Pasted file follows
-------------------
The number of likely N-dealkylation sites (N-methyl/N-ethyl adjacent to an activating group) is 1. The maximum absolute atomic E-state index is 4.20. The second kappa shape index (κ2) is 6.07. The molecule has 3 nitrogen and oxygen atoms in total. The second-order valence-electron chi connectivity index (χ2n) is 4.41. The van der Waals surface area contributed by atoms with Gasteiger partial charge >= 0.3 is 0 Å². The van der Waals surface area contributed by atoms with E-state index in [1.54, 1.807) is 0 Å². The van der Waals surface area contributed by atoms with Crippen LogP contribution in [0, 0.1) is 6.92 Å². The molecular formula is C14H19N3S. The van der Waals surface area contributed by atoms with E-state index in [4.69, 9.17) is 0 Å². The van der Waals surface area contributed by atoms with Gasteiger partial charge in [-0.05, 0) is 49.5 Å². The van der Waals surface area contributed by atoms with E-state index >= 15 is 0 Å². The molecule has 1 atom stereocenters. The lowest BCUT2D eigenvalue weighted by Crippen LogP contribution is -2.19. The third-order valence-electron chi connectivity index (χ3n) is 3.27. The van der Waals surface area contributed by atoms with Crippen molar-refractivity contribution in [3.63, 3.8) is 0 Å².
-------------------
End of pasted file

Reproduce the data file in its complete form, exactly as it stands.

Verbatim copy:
The number of likely N-dealkylation sites (N-methyl/N-ethyl adjacent to an activating group) is 1. The maximum absolute atomic E-state index is 4.20. The second kappa shape index (κ2) is 6.07. The molecule has 3 nitrogen and oxygen atoms in total. The second-order valence-electron chi connectivity index (χ2n) is 4.41. The van der Waals surface area contributed by atoms with Gasteiger partial charge >= 0.3 is 0 Å². The van der Waals surface area contributed by atoms with E-state index in [1.54, 1.807) is 0 Å². The van der Waals surface area contributed by atoms with Crippen LogP contribution in [0, 0.1) is 6.92 Å². The molecular formula is C14H19N3S. The van der Waals surface area contributed by atoms with E-state index in [4.69, 9.17) is 0 Å². The van der Waals surface area contributed by atoms with Gasteiger partial charge in [-0.05, 0) is 49.5 Å². The van der Waals surface area contributed by atoms with E-state index >= 15 is 0 Å². The molecule has 1 atom stereocenters. The lowest BCUT2D eigenvalue weighted by Crippen LogP contribution is -2.19. The third-order valence-electron chi connectivity index (χ3n) is 3.27. The van der Waals surface area contributed by atoms with Crippen molar-refractivity contribution in [3.63, 3.8) is 0 Å².